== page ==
The Drifters’ Girl

May 3 2024 | By | Reply More

★★★☆☆    Stories still unsung

Edinburgh Playhouse: Tue 30 April – Sat 4 May 2024
Review by Tom Ralphs

The Drifters Girl, at the Playhouse this week as part of a UK tour, provides plenty of Drifters hits, hung around the story of Faye Treadwell, who managed the group up until 2001.

For anyone who finds the Sugarbabes line-up changes hard to follow, a quick look at the history of The Drifters will tell you they were mere novices when it came to a revolving door membership.

Since forming in 1953 they have had more than 60 different vocalists and several more members who have come and gone in different variants of the band. Which perhaps makes it inevitable that The Drifters Girl focuses on the woman behind the band rather than the band itself.

Carly Mercedes Dyer as Faye Treadwell and Miles Anthony Daley as George Treadwell. Pic: The Other Richard

Ed Curtis’s book makes Faye Treadwell its central character. It was Faye with her soon-to-be husband, George, who took on the management of an early iteration of the band in the 1950s – when they were an R&B group of the kind that seldom troubled the mainstream US charts. The couple turned them into an international phenomenon renowned for a string of soulful classics such as Save The Last Dance For Me and Saturday Night at The Movies.

A brand as much as a band, it was the songs rather than the singers that mattered. A string of performers including Ben E King – who would go on to be etched into music history as the voice behind Stand By Me – departed or were dismissed for a variety of reasons.

Therein lay the foundations of a subsequent lawsuit over who owned The Drifters name which frames this musical, but also, therein lie the problems that beset it.

skims the surface

There is enough material in the group and Treadwell’s history to fill a long running returning series. To condense it into a two hour show with songs inevitably means that the musical only skims the surface of all that lies behind it. There is seldom any space for characters to develop and even less time for some of the shows themes, such as the racism and misogyny Treadwell faced as the only black female record promoter of the time, to be explored in any depth.

Miles Anthony Daley, Tarik Frimpong, Tré Copeland-Williams, Ashford Campbell, as The Drifters. Pic: The Other Richard

Carly Mercedes Dyer gives a strong performance as Treadwell, capturing the belligerent hard-nosed business woman never afraid to stand up for herself whilst also acknowledging the obstacles that wear her down and reveal her vulnerability. However, Dyer and Jaydah Bell-Ricketts, as Girl, aside all of the remaining cast members play multiple roles, often as a new member of the band replacing a band member they have just portrayed.

The brevity of some of these means that they appear more as caricatures than characters. Tarik Frimpong’s portrayals of original vocalist Clyde McPhatter and Lover Paterson, the promoter who would go on to issue the lawsuit, both fall into this trap to an extent.

The worst example of stereotyped reductionism comes in the characters of Roger and Roger, played by Daniel Haswell and Matthew Dawkins. Representing the English producers and writers responsible for returning the band to the UK charts in the 1970s, they are the upper-class equivalents of Dick Van Dyke’s Mary Poppins character when it comes to authenticity.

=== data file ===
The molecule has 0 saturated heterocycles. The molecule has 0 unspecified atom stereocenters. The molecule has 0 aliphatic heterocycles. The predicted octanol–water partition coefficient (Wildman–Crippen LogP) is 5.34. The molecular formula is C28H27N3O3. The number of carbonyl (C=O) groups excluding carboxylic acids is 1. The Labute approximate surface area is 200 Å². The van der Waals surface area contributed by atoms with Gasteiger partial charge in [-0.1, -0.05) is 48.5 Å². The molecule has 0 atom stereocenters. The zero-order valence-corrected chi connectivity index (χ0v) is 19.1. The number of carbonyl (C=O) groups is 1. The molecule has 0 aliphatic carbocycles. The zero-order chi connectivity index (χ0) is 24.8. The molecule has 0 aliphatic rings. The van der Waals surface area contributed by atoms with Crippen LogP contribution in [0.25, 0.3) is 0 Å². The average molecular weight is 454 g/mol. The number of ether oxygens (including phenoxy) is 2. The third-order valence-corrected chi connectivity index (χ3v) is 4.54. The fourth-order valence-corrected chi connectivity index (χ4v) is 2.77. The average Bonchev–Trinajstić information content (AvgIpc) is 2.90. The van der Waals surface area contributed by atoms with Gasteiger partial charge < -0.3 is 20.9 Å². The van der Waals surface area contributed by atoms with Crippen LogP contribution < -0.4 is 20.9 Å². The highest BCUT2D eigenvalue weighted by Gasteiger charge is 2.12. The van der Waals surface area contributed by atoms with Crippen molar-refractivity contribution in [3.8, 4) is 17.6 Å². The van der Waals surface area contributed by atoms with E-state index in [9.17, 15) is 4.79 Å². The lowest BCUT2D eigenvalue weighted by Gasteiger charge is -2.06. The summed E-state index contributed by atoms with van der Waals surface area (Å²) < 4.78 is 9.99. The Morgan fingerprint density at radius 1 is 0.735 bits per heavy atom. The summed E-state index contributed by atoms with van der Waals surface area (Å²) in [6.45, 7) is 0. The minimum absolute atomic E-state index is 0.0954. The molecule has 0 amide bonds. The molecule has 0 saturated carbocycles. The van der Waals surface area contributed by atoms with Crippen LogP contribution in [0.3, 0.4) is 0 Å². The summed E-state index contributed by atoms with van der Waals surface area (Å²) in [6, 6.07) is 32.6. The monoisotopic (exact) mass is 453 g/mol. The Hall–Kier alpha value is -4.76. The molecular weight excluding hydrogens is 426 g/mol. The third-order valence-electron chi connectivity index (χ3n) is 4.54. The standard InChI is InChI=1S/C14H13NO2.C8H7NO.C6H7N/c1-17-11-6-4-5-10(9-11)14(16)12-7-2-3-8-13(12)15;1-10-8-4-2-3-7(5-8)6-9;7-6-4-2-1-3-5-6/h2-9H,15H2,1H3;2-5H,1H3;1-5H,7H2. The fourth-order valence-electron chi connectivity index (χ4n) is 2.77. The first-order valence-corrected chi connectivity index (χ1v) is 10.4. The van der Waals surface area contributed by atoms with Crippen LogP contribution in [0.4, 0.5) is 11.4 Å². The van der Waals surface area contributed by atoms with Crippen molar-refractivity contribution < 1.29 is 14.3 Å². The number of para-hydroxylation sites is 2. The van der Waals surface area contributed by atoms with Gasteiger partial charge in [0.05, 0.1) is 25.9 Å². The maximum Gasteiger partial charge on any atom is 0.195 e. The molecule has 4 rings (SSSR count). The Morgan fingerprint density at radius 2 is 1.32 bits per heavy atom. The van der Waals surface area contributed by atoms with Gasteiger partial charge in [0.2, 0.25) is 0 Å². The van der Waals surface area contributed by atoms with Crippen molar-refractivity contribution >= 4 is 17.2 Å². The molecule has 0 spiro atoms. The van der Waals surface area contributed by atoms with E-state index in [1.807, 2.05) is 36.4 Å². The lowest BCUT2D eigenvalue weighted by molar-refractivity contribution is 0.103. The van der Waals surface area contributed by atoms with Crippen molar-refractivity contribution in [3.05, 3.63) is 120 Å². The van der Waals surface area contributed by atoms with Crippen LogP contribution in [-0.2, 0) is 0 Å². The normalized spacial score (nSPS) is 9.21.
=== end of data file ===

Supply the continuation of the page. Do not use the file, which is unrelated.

Elsewhere, the stories of some of the more complex people who passed through the band, such as Ruby Lewis, played by Ethan Davis who boasts the best vocals of the four cast who play band members, who died in 1964 aged 27, are glossed over. Moreover, the portrayal of Treadwell never questions the ruthlessness of her and her husband when it came to discarding band members, showing little understanding or sympathy for the reasons why they may have fallen briefly off the rails.

Ashford Campbell, Tré Copeland-Williams, Tarik Frimpong, Miles Anthony Daley as The Drifters. Pic: The Other Richard

This is more the result of the amount of material and history that the show crams in, and the decisions of director Jonathan Church, rather than the actors themselves, who all cope well with the constant switching and try to make distinctions between characters whenever there is scope to do it.

The production and design team also imaginatively manage the task of covering at least twenty five years over the course of the show. Fay Fullerton’s costume design tracks the changes in fashion and marks the transition between different eras of the band with great success.

extra element

Anthony Ward’s set design fills multiple roles from setting mood, to setting time, location and, when it combines with Andrzej Goulding’s video design, supporting Karen Bruce’s choreography. It adds an extra element to dance routines that switch from individualistic to micromanaged to ensure band members never take an unsynchronised step out of turn.

It’s a musical that is more about the music than the story, which is fine if you are primarily interested in hearing the songs. But frustrating when there is such a fascinating and rich story waiting to be mined. At the end of the evening, Faye Treadwell’s story remains largely in the background, just as it has always been.

Running time: two hours and 15 minutes (including one interval)
Playhouse, 18 – 22 Greenside Place, EH1 3AA. Phone booking: 0844 871 3014.
Tue 30 April – Sat 4 May 2024
Tue – Sat: 7.30pm; Mats Wed, Sat: 2.30pm
Tickets and details: Book here.

The Company of The Drifters Girl. Pic: The Other Richard


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